Completely disagree, from a technical standpoint the most likely scenario if the goverment is actually going to require a license is that AirBNB is going to have to add some sort of check so that only those who have a valid "license" are able to rent out their homes, such as you need to upload a valid license document that shows that you are licensed to run a Airbnb.
Nobody, or at least very few Airbnb owners will be "policing" others to follow the rules. I don't know if you haven't noticed in general Dominicans aren't really that fond on policing others, in other case, how do you explain that when the noisy neighbor is playing his music at 1 AM nobody calls the police but instead decides to "suffer" through it?
Anyway, as Windy has also already explained, if Airbnb then requires you to upload a valid license document for you to create an account to rent out your home, for the majority of Airbnb owners, that will not be an interesting option anymore.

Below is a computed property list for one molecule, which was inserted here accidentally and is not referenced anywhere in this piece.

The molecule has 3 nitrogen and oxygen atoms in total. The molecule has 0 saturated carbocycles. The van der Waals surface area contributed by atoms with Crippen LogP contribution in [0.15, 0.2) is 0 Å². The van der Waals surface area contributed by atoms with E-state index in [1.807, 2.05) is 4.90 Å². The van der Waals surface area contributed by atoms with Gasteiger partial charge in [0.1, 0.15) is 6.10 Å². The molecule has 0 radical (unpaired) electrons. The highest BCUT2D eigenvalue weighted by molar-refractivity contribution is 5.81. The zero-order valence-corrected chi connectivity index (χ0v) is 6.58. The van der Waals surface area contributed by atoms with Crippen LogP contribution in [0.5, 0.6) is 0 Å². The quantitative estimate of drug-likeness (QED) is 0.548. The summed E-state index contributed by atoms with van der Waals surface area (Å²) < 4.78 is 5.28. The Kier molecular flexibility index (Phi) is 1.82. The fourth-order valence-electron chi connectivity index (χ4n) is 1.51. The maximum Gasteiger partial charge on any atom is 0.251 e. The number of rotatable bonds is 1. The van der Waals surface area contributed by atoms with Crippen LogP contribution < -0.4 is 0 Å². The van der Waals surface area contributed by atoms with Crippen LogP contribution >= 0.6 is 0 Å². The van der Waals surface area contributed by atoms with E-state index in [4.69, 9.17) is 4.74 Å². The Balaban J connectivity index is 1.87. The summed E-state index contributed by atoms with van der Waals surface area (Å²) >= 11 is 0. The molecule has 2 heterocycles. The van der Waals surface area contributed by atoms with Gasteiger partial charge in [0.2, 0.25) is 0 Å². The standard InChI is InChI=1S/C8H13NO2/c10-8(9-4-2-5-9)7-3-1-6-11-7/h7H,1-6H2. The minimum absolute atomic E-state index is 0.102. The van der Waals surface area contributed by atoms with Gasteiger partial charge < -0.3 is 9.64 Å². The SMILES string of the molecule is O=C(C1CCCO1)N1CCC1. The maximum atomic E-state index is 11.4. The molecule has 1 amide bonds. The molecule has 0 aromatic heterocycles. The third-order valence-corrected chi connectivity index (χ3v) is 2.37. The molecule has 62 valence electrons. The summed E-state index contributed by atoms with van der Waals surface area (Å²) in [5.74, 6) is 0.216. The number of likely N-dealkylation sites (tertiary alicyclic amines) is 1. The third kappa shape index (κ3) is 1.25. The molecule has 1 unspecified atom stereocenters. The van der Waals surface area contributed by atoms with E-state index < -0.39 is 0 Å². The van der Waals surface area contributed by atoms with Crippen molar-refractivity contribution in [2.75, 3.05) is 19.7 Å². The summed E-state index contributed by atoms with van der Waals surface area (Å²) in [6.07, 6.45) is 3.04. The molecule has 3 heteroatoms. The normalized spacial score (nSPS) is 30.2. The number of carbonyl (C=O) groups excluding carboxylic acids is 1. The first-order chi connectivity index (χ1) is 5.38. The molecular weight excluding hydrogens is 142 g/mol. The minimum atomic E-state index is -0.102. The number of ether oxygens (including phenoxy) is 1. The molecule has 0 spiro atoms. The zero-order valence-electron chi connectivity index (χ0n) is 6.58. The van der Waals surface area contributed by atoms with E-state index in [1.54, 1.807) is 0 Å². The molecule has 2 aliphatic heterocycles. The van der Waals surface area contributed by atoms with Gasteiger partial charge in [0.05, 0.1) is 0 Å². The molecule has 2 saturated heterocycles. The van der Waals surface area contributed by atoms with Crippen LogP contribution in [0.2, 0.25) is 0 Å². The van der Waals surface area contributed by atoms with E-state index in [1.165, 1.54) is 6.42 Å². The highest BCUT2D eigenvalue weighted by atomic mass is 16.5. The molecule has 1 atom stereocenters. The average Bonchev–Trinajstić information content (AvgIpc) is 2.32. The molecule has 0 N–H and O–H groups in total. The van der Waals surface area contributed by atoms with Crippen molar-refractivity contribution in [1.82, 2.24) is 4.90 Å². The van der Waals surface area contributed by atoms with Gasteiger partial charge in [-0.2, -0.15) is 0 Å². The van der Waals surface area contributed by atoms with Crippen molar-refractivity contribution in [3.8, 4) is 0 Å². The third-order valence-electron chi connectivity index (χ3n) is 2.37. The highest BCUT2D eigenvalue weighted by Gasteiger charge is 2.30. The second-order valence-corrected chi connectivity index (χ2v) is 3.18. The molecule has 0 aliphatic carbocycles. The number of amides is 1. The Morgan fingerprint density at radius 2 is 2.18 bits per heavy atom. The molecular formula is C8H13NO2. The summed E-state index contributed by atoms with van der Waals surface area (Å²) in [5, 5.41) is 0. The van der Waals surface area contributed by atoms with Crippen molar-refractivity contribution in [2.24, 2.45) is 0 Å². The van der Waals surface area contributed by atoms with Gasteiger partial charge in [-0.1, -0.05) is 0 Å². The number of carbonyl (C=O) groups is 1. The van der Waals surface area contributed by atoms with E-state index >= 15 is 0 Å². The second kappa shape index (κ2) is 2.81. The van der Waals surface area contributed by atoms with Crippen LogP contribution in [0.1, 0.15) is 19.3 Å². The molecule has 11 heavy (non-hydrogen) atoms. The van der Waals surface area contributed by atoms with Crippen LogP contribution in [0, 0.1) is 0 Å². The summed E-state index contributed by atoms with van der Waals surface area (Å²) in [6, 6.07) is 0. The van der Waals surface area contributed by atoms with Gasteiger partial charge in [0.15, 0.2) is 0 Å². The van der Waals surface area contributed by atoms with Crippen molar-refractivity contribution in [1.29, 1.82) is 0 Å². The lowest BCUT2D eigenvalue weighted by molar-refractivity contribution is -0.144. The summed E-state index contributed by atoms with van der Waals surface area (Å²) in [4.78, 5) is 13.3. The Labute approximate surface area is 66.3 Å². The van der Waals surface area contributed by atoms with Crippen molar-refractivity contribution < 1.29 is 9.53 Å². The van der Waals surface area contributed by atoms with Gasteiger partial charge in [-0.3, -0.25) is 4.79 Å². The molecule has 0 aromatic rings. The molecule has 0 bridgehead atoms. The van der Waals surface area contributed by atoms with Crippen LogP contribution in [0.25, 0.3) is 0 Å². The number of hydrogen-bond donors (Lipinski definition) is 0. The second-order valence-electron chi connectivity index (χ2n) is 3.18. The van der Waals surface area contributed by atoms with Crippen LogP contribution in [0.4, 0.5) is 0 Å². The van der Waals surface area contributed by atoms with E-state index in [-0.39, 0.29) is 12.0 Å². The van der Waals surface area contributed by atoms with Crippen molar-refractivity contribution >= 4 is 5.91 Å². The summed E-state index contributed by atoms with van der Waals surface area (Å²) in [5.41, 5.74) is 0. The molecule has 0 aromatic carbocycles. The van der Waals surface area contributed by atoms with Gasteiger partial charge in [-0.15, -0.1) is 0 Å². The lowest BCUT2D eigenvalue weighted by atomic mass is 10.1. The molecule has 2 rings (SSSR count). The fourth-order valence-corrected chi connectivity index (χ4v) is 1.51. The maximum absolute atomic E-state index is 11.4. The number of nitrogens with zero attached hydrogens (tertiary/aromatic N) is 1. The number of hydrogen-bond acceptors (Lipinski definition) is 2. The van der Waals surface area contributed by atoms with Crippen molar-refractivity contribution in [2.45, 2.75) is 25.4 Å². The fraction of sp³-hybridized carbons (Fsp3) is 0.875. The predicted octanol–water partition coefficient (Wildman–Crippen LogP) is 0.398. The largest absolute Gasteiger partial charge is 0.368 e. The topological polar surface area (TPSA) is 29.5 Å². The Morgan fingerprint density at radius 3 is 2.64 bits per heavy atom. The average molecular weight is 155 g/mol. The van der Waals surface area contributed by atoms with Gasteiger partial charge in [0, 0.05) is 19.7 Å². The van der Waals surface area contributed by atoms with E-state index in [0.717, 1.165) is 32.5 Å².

Instead they will go through other channels to rent out their apartment, which in turn might for some be a reason why they stop renting it out for 1-2 days at a time but instead try to get people to live there more permanently and then lower their rates.

Anyways, as with so many other "supposed" changes, it won't work, there's always going to be a loophole that people will go through and there's not going to be enough incentive to actually make everyone "follow the rules".

It just makes me think about a funny situation in Sweden. Because the goverment is so scared of a potential russian invasion, they have tasked one government authority to review and propose improvements on the 65000 bombshelters that has been there since WW2.
However, because there's not been a threat of war or anything like that nearby for the past 30-40 years, they have not been maintained.